Life’s funny ... just ask Debra Terry

Mar. 17, 2013 @ 07:40 PM

Debra Terry has always liked to make people laugh, and for as long as she can remember, she has been successful at it.
“I wanted to be Carol Burnett, because I thought her job seemed like it was fun and everybody must like her,” Terry said.
When she was in high school at High Point Central, Terry was voted most funny, and can remember being offended at first.
“Out of all of my other achievements, accomplishments and accolades, the only thing that people remembered was that I was funny,” Terry said. “Not that I was in the National Honor Society, National Beta Club, the first African-American drum major, cheerleader or any of that.”
Perhaps the students knew that comedy was Terry’s calling because in 1989 she began working as a comedian. In college, her friends would call her Eddie Murphette. It was then that she entered her first comedy contest and placed third out of 17. She entered another one after that and won.
She went on to do comedy full time in 1993. She has been featured on NBC’s “Standup for Diversity Showcase” and the Comedy Factory Comedy Festival in Holland. She has shared and opened the stage with some of the greatest entertainers in the nation, including Jennifer Holliday, Anita Baker, Paul Mooney, Regina Belle, Patti Labelle, Brian McKnight, Bernie Mac, J. Anthony Brown, Mo’Nique, Chris Rock, George Wallace, D.L. Hughley, Eddie Griffin and Kim Coles.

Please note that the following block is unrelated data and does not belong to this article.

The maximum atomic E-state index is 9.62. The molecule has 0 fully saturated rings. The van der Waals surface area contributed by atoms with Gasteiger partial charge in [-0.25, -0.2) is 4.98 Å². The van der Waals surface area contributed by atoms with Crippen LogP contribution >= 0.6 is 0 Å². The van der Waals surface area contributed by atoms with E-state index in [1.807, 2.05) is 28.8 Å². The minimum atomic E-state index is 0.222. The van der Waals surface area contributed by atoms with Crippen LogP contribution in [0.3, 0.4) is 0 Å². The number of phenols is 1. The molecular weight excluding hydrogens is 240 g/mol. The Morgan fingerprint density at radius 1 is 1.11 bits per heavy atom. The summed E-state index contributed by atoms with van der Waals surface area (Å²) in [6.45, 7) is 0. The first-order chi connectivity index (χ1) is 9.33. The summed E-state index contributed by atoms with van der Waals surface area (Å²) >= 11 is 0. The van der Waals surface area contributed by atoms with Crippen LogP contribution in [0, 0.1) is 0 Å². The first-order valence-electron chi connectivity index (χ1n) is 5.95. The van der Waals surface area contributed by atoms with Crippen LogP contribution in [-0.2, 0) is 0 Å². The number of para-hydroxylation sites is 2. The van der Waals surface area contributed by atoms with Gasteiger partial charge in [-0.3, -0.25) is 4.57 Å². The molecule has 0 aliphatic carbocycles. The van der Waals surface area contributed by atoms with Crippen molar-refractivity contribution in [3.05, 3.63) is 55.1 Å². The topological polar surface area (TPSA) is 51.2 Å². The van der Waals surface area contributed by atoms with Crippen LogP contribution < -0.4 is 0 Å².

“It really started from there. I would drive for hours and hours just to get on stage. I was doing shows for free at times. Sometimes you might get paid, sometimes you got gas money, and sometimes you might not get paid,” Terry said. “I would drive down to Atlanta just to do open mic for five minutes and turn right back around because I had to be at work the next morning.”
In 1994, Terry really began to hit her stride after breaking into the acting world. She has done commercials, television, movies, theater shows and emceed shows. She has been on television shows like Showtime’s award-winning “Homeland”, “One Tree Hill”, “It’s Showtime at the Apollo”, “Gimme the Mike” and “Club Comic View”.
She has had a spot in movies, including her debut on “Something Borrowed, Something Blue” opposite Shawnee Smith and Connie Sellecca, and “Funny Valentines” opposite award-winning Alfre Woodard, Loretta Devine and Yolanda King. She has had parts in the movies “The Nutty Professor” and “Shift”.
“I found an agent in Winston-Salem who was sweet enough to sign me without any experience,” Terry said. “Most agents wouldn’t do that, but I think she saw the potential.”
From there, Terry teamed up with Rusty Wiggs from Artist Resource Agency to book bigger jobs. She said the moment she realized she had actually made it in her career was when she walked onto the set and she had her own “honey wagon,” a trailer that each cast member would receive so they could hang out between takes.
“It would have my name on it, and I remember thinking ‘I got my own little honey wagon,’” Terry said. “The experience was wonderful. They cater to you and have food. That is your own wagon. They come get you when they are ready for you, and you go do your scene. It’s cool.”